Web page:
Several Formula 1 figures have shared their views on the FIA’s recent controversial update to its International Sporting Code (ISC), with Valtteri Bottas having gone as far as to question why the governing body are attempting to “control” racing drivers.
Over the last few years, the likes of Lewis Hamilton and Sebastian Vettel have used their platform in Formula 1 to promote and raise awareness for several campaigns and communities, most notably the LGBTQ+ community and human rights in the Middle East.
Whilst many other governing bodies in various sports have attempted to restrict athletes from making political statements, the FIA have actually been praised in recent years for giving drivers the freedom to support campaigns that are in need of a global platform.
However, since it was announced at the end of last year that “the general making and display of political, religious and personal statements or comments” would be banned from 2023 onwards, the FIA have been heavily criticised for removing the drivers’ freedom of speech.
Under the current ISC, drivers aren’t allowed to wear themed clothing in support of a campaign or a community, with any political action only being allowed should the FIA grant permission.
Bottas is one of the first F1 drivers to have spoken out against the governing body’s ban on political statements, with the Finnish driver believing that F1 drivers “should have a say in things if we want to”.
“I personally don’t like politics,” the Finn told the Swedish daily Expressen.
“What I love is racing, but politics is part of today’s society. I think F1 has done a good job of bringing attention to these kinds of issues and many drivers have taken a stand, including Sebastian.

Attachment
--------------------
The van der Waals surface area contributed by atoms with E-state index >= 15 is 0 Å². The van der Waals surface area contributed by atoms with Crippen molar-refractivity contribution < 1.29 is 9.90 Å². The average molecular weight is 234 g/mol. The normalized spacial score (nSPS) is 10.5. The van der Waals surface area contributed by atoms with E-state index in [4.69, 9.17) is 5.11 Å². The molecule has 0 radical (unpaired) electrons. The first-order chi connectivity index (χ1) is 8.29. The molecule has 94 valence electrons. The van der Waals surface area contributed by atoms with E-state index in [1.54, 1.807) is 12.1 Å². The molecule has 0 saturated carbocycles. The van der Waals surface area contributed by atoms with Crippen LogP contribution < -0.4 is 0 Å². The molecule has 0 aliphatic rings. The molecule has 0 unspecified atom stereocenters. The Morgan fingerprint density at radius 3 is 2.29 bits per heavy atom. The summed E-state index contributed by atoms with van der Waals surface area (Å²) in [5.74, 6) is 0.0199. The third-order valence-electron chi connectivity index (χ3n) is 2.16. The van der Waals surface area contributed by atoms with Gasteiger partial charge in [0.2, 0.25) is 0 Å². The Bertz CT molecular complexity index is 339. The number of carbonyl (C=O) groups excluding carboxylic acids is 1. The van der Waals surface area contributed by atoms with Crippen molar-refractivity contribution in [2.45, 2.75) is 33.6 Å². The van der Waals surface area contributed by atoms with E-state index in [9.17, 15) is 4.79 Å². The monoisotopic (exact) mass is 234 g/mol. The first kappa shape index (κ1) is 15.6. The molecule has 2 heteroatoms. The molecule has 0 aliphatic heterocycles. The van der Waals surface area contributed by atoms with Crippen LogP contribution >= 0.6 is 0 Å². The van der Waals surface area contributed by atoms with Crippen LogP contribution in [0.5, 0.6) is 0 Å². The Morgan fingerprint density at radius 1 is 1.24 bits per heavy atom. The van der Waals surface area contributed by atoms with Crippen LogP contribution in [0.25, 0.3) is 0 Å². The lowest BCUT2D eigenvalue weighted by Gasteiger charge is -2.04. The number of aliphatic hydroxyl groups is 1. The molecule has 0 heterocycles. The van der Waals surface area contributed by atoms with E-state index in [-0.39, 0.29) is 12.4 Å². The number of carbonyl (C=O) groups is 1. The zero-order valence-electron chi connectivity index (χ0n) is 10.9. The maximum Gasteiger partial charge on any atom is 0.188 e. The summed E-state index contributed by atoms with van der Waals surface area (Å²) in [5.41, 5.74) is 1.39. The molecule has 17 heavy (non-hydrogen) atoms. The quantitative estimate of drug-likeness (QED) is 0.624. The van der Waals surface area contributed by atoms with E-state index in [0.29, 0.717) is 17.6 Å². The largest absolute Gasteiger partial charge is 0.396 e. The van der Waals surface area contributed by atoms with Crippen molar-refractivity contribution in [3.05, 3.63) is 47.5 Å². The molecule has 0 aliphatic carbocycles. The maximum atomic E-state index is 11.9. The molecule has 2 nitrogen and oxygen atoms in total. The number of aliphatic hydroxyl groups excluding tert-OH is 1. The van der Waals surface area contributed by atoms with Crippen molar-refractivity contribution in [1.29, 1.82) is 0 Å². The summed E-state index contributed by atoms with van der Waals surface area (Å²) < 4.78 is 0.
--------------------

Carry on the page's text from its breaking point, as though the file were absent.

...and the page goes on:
“I don’t understand why they want to control us. I think we should have a say in things if we want to. I’m looking at the big picture, but we’ll see what happens.”
Former F1 driver David Coulthard has a slightly different view on the update to the ISC and can understand why the governing body have done it, with it seemingly being a case of mentioning all political campaigns and communities, or “not to say anything at all”.
“It’s a bit like an acceptance speech at the Oscars,” he said.
“If everyone uses the opportunity to make a political statement, there is no issue that is not important to someone.
“So we either have to mention everything, or maybe it’s better not to say anything at all and concentrate on the sport. As an athlete, you are very lucky to be paid to do things that others would do for nothing,” the Scot added.
“We also have to remember that it is the sporting rules that we are talking about, not some set of political regulations.”
Red Bull advisor Dr Helmut Marko has also shared his view on the matter and appears to side with Bottas, with the Austrian believing that “everyone can express their opinion”, with F1 drivers knowing “what they have to say and how”.
“The drivers are responsible citizens who are in the global public eye and who know what they have to say and how,” Marko said.
“In general we are in a democratic society and everyone can express their opinion.”